Lee Grant, Raymond Burr

This is another one of Francesca's acquisitions, a boat perfect for cruises to Mexico. Isn't it nice? The Chief knew Fran back in her police reporting days and he is flummoxed about her refusal to get more involved in her own safety. Especially as a sniper takes a shot at her from the dock. Ed and Mark are unable to run him down and the Chief is slightly wounded.

Raymond Burr, Don Mitchell, Don Galloway

In the early seasons, the Chief and staff relied on a board to help them make sense of their cases. Mark settles this one: "With the exception of Durant everybody has a reason to kill her but nobody can afford to."

Lee Grant, Barbara Anderson

Officer Whitfield is embedded as a secretary at Francesca's office. Her sleuthing and intuition uncover a deeper connection between Fran and her business manager than previously thought. Eve is also privy to information that Fran has also moved up the date for a fishing trip to Mexico for her and Mitch. What can it all mean? Perhaps it will match up with information the Chief uncovered on Durant's background. The business manager is a demolitions expert.

Lee Grant

Fran and Vic have set a bomb aboard the boat that is intended to kill Mitch. The pair were behind all of the attempts on her life. Everyone was to believe the bomb was meant for Fran.

Unaware that Mitch was alerted, her co-conspirator Vic in custody and the bomb removed. Fran's genuine fear for the Chief's life led her to betray the byzantine plot. Two years ago she was involved in a non-lethal hit and run. Mitch was the passenger in the car and has been blackmailing her ever since. The marriage was only the first instalment she had to pay.

Raymond Burr, Don Galloway

The Chief instinctively takes the look on Ed's face to mean that his chilli needs more spice.

Don Galloway, Barbara Anderson, Don Mitchell, Raymond Burr

Episodes always end with a plot wrap-up, a quip, and a good time with our regular gang.

Lee Grant

Ironside was a top-rater for its entire 8 seasons. Audiences became attached to the special police consultant and his staff, the variety of interesting stories, and fascinating guest stars. Certainly, the bravura role of the duplicitous Francesca Kirby played to the attractiveness, strength, and abilities of the lovely Lee Grant.

Monday, August 13, 2018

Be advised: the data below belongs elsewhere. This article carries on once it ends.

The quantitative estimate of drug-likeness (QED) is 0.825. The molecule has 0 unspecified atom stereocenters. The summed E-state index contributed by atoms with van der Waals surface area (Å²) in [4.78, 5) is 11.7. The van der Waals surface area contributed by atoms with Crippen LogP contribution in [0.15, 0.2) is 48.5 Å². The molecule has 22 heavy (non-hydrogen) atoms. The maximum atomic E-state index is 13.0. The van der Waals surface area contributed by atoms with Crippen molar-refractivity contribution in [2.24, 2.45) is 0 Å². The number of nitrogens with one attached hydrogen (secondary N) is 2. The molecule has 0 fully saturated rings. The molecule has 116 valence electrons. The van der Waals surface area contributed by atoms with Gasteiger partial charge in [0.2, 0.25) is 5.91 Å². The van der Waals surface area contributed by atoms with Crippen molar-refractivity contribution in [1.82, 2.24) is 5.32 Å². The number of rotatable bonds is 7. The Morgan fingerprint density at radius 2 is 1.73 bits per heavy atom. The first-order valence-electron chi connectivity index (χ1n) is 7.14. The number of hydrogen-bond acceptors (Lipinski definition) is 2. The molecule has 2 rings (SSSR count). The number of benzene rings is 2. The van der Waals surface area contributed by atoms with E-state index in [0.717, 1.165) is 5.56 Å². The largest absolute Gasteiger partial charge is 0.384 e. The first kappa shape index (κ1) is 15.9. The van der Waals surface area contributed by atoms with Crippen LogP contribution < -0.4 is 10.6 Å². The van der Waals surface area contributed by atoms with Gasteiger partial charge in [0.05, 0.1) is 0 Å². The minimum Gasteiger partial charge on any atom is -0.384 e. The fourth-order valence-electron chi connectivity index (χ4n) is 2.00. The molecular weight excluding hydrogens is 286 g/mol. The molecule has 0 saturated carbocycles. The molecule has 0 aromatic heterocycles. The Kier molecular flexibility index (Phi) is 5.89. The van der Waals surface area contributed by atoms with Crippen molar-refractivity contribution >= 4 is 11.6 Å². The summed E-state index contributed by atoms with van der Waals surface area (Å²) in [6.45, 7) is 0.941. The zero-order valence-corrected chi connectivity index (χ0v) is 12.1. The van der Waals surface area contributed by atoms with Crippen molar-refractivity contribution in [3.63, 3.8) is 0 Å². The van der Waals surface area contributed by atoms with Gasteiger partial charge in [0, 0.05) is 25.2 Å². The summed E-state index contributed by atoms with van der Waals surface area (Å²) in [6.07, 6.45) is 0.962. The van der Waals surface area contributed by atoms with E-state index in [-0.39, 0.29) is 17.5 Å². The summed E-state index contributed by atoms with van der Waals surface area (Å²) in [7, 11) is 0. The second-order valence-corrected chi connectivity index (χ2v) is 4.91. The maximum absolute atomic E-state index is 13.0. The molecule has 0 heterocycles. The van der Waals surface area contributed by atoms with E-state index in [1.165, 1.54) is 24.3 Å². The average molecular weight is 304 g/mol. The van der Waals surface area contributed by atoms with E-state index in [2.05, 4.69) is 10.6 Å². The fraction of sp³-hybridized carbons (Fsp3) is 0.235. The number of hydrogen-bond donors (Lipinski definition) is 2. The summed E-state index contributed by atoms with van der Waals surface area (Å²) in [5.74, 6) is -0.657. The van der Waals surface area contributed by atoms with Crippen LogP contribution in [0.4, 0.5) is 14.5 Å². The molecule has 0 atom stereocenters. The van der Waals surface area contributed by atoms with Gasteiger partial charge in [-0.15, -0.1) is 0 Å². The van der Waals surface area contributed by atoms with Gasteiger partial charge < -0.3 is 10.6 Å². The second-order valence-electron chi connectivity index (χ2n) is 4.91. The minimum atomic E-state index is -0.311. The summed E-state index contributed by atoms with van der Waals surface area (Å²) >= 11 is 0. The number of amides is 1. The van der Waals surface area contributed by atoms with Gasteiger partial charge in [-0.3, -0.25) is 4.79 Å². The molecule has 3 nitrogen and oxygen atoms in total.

Crystal at In the Good Old Days of Classic Hollywood is hosting her Barrymore Trilogy Blogathon for the fourth time. It runs from August 13 to 15. Please click HERE for the contributions.

Written and staged by Elmer Rice, Counsellor-at-Law is the character study of a driven lawyer whose ambition is at odds with the comforts of peace he seeks in his life. Paul Muni played the role in the original production and revived it shortly after the initial closing date. Muni would revive the play again in 1942 and again play George Simon in a TV production in 1948. Obviously, this was a role close to his heart. Muni's Hollywood career was in full swing at this time, with films such as I Am a Fugitive From a Chain Gang, but he was not chosen to take the role to the screen. Universal cast the charismatic and talented John Barrymore.

John Barrymore began his young adulthood as a freelance artist, but fate drew him into the family business which just happened to be the theatre, and for which his gifts made him eminently suitable. Renowned for his stage interpretations of Shakespeare's tragic characters Hamlet and Richard III, John made his film debut in 1914 and during the silent film era played such diverse characters as Raffles, Dr. Jekyll and Mr. Hyde, Sherlock Holmes, and Don Juan.

Sound coming to the movies was no impediment for the theatre trained Barrymore clan and early in the decade, John played in Svengali, The Mad Genius, A Bill of Divorcement, Rasputin and the Empress with his siblings Ethel and Lionel, and Dinner at Eight.